- To act as my own resource – I have often gone back to mine old posts to find a technique I implemented in the past and bring it forward to my current work. So, while my blog is out there for the public to see, it has become something of my own personal archive as well. It remains to be seen whether GitHub and Gist will put a dent in that use case.
- To tidy up my own mind – It actually takes a lot of work to prepare a post, or at least it does for me. Oftentimes, I have a lot of “bit and pieces” floating around in my head and on various notepads and such. One of the attributes of working at multiple locations is that various pieces of related information can become scattered across separate e-mail systems, content management systems, notepads, post-its and the like. I can’t always have my smartphone with me or access my GMail, so some fragmentation can set in. Taking the time to write a post is an excellent way for me to pull together all of those disparate bits, organize them into a cohesive approach, and document that approach for others and for me (see item 3).
- I am a writer – I used to write a lot of fiction and poetry. One day I may do so again. Until then, my blog scratches the itch for stringing some words together into something coherent.
I remain committed to the idea of writing the kind of blog that I would want to read and I have tried to be consistent about that over the years. I am actually quite humbled that it seems to have found an audience, that anyone other than me reads it, and that others find value in it.
I can completely understand Jonathan Crowe’s decision to end his long-running, and excellent, blog The Map Room. Sometimes things just run their course. This much I can say: I won’t be ending mine in the near future. Late last year, I took the step of migrating my blog from WordPress.com to a Jekyll/Octopress site hosted on GitHub pages. Extracting six years of content from WordPress was no small task (thanks for the help, James) so I did a gut check before moving forward. I decided that taking that step was a commitment to keep the blog going for the foreseeable future.
So back to Atanas’ post: I do think GIS blogging, in the form it took when I started, is in decline. There were a lot of personal GIS blogs in 2006, many of which have fallen by the wayside. That’s probably true of blogs in general as social media platforms have eaten away at them. I don’t know that it’s a loss; I don’t know that it’s important at all. Human communication evolves over time. We just happen to be in a period where that process seems to be moving rapidly.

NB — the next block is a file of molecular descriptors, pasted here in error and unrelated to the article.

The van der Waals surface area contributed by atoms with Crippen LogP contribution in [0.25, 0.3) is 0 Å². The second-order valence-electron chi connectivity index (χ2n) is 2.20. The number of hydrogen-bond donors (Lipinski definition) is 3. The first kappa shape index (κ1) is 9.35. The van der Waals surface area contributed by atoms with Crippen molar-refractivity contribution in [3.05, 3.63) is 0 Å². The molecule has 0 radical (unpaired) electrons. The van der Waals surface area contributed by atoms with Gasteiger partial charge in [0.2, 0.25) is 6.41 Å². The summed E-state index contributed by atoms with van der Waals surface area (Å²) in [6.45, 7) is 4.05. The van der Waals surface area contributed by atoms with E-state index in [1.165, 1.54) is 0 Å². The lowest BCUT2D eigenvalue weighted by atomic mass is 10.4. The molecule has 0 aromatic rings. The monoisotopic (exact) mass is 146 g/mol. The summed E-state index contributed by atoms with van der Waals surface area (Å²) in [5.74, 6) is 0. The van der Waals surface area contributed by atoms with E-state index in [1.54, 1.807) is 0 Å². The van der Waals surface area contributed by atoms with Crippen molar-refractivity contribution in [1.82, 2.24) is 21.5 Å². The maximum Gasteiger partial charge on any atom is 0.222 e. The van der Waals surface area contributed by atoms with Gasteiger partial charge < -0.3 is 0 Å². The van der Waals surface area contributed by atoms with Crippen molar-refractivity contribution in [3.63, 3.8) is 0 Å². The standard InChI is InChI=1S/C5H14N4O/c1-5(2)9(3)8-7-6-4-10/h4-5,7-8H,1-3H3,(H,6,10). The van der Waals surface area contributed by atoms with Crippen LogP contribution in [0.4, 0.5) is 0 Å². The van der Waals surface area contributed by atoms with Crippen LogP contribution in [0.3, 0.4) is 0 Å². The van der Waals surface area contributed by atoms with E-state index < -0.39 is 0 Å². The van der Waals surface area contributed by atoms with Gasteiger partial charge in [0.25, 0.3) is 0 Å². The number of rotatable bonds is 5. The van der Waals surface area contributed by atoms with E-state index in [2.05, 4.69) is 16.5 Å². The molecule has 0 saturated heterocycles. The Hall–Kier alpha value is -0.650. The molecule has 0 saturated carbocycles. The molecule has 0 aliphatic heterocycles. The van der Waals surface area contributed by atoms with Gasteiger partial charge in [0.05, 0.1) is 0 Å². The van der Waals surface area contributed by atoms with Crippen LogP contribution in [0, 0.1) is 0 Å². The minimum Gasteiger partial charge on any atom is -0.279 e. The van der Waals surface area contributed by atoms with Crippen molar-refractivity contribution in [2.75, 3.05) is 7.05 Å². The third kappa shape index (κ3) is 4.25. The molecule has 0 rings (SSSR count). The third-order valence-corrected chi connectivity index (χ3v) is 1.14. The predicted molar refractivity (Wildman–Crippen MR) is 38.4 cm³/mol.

That said, some good individual blogs have popped up but I think blogging in general is becoming more polished and corporate. I think some of the better original content these days comes from multiple authors contributing to organizational blogs. In the geospatial industry, the MapBox blog stands out as this type of blog. Yes, the blog forwards the ends of MapBox but its content is genuinely useful to those trying to put MapBox to use. The same can be said of some of Esri’s blogs, the content of which has shown marked improvement over the last 24 months or so.
Blogs can also help small companies establish their identity. At my company, we started a blog a while back as a means to add fresh insights into our capabilities beyond the standard representation that most company web sites provide. Blogs are a nice long-form enhancement for organizations and I think they are safer because they minimize the risk misinterpretation that comes with a 140-character limit.
So that’s it. This is about as “meta” as I ever want to get on my blog. I don’t think I’ll do anything like this again because it smacks of philosophical navel-gazing. (I am usually my own harshest critic in that area.) Thank you, as always, for stopping by.